sponse (60311B) which states involvement in scientific discovery, only if that person favors their religious beliefs over their work. Similarly it is shown a decrease in raw scores in the appropriate statement (60311D); which states that beliefs sometimes affect the selection of the subject to work on.

Figure 4 shows that raw scores obtained by students declined in three issues or the Science Assumptions dimension, and only the “plausible” response (90921B), which states that the natural world cannot be altered by a higher power, had a very small increase in the raw scores assigned by students. Notably, there is a large decline in the statement (902921A) corresponding to the “plausible” category, where it is stated that the supernatural aspects go beyond scientific findings.

Figure 3. Raw scores on the pre-test, post-test for the beliefs dimension.

Figure 4. Raw scores on the pre-post-test for the science assumptions dimension.

4. Conclusion

The assessment of attitudes and beliefs relating to Science, Technology and Society (STS) represents a valuable

contribution to the teaching of science. NoS&T understanding, regarding the three issues assessed before and after application of the TLS can be measured based on the results for average global attitudinal indexes where we may conclude that the application of the TLS produced a slight improvement in perceptions of students who took part in the study group, as to the issues of external sociology of science ethics and the nature of scientific knowledge on the issue of Science Assumptions. However, the results suggest the need for strategies to help improve students’ beliefs regarding the Internal Sociology of Science, in the Beliefs dimension.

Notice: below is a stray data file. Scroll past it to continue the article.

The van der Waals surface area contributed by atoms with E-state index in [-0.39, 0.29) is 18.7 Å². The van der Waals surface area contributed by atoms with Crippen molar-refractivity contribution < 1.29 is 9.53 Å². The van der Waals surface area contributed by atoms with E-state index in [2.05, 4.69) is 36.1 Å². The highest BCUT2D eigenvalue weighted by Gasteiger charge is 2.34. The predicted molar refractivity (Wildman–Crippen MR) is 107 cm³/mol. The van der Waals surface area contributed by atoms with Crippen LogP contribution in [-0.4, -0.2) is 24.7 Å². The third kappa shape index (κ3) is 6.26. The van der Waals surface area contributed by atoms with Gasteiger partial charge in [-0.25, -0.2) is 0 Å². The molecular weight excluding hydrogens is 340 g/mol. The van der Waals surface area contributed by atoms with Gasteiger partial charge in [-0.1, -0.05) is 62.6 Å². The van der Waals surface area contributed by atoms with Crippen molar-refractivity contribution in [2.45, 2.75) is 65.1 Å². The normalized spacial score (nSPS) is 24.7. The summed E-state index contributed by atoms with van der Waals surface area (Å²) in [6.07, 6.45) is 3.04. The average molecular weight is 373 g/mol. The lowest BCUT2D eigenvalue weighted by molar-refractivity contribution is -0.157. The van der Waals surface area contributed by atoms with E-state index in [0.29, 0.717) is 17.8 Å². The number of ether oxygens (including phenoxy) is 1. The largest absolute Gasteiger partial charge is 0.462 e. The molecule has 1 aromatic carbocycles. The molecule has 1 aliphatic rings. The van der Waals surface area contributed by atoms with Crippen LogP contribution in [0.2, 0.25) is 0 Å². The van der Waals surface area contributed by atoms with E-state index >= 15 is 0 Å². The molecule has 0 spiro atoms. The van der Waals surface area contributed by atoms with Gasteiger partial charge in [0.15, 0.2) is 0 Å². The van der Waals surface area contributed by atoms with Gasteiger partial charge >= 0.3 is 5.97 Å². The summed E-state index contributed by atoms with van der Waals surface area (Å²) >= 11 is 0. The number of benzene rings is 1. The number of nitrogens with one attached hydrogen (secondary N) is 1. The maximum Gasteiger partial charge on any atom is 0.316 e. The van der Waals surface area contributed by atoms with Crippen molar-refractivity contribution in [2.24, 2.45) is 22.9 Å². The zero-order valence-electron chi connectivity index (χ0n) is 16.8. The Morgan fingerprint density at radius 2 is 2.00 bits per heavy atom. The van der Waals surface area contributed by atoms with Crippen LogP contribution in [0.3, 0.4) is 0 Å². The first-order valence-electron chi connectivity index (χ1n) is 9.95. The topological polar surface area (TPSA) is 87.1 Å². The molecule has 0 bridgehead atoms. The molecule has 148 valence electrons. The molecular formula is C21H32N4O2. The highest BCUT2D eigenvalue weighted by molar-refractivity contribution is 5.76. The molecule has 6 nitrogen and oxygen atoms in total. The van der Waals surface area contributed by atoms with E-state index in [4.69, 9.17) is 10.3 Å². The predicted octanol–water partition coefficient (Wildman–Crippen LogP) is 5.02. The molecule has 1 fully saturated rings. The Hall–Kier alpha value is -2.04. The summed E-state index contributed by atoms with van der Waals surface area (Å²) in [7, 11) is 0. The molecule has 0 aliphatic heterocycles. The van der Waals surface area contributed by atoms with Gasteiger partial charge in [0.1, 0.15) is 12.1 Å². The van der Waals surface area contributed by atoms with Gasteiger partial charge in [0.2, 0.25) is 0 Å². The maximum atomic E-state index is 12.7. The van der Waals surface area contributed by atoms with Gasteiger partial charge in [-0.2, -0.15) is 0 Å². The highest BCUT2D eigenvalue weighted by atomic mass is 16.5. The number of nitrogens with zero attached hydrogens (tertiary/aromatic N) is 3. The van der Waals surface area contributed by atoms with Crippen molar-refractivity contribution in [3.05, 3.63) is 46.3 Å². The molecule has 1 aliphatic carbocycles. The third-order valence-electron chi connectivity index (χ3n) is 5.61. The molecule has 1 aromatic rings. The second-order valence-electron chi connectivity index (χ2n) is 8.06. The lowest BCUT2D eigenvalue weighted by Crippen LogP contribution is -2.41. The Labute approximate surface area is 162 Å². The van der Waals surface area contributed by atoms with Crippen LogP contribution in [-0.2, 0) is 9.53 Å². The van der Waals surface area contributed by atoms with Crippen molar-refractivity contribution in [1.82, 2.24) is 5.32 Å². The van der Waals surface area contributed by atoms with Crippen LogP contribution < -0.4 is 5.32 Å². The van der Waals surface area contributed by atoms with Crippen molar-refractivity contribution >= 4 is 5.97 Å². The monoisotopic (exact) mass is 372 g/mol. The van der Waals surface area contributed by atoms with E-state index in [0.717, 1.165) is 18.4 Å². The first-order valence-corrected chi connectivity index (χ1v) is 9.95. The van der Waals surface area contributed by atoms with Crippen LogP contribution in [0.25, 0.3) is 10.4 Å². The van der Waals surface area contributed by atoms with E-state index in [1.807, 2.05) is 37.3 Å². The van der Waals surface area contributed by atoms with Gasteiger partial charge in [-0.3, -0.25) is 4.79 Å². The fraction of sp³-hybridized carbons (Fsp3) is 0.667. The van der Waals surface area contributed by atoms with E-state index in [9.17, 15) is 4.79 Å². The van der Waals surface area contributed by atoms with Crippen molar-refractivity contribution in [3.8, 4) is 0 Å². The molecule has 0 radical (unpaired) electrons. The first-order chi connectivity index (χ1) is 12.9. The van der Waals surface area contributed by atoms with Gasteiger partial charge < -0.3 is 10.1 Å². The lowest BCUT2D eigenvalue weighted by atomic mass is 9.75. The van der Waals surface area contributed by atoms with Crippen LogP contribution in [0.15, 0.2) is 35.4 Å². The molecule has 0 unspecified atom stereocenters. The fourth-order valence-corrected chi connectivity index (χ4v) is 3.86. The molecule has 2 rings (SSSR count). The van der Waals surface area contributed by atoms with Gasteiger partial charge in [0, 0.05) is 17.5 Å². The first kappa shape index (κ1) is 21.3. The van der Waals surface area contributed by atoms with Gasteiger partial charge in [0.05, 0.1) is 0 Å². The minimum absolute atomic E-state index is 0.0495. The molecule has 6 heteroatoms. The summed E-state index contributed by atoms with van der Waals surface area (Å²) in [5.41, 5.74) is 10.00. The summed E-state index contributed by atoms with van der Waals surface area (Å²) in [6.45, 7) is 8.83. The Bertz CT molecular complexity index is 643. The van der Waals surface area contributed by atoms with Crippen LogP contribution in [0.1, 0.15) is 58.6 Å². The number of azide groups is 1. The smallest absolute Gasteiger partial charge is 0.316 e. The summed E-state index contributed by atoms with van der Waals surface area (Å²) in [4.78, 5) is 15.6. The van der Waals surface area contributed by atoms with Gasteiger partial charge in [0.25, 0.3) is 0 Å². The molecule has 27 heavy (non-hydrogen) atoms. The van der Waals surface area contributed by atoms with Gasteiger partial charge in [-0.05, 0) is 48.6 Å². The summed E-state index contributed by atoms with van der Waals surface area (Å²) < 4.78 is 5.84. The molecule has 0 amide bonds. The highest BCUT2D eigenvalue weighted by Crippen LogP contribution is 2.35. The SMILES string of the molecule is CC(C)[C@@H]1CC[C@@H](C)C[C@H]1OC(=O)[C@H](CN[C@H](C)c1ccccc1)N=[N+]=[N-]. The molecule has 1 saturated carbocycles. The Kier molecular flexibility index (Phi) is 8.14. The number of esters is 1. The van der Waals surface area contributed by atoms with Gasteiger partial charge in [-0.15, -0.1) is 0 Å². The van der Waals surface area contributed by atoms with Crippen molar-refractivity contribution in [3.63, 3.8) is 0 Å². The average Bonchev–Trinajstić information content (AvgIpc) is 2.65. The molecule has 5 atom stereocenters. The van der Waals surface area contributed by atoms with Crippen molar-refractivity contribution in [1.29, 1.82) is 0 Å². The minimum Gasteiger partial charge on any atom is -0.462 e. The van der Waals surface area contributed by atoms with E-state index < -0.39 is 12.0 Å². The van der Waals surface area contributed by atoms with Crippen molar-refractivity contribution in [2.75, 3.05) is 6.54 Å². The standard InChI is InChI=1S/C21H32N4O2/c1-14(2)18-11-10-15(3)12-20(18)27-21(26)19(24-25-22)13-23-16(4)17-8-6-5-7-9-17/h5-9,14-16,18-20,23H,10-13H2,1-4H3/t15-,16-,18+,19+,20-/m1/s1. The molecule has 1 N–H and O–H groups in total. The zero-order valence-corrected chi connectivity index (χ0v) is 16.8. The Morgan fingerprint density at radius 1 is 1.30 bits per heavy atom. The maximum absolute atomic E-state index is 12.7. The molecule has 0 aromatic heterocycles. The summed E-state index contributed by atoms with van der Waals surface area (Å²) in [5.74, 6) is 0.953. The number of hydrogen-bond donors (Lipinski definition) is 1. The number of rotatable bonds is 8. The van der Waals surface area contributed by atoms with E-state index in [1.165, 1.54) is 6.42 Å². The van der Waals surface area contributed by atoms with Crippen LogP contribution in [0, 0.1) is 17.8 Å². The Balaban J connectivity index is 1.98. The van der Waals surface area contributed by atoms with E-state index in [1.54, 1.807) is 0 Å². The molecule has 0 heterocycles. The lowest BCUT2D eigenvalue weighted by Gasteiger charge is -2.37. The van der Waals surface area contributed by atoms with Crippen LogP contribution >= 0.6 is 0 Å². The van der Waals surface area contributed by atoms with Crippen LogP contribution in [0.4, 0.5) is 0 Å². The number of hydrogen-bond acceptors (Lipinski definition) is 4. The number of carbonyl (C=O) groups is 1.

In particular, the success of the proposal is linked to developments in the questions (20411E) belonging to the “plausible” category and the decrease in the “naive” statements (90921C) and (90921D), as raw scores show.

As for the difference between the pre-test and post-test, a slight variation in the rest of the responses for the different issues was observed. The above reflects the need to review the structure of the TLS, depending on the results, considering opportunities for improvement on dimensions in which there was not any progress of even to boost those who showed only a slight increase.

The study provides feedback to the teaching process on the Values of Being course, while providing a reference on students’ beliefs regarding the NoS&T to be considered in other courses within the area of Human Development Program on Manufacturing Technology Engineering.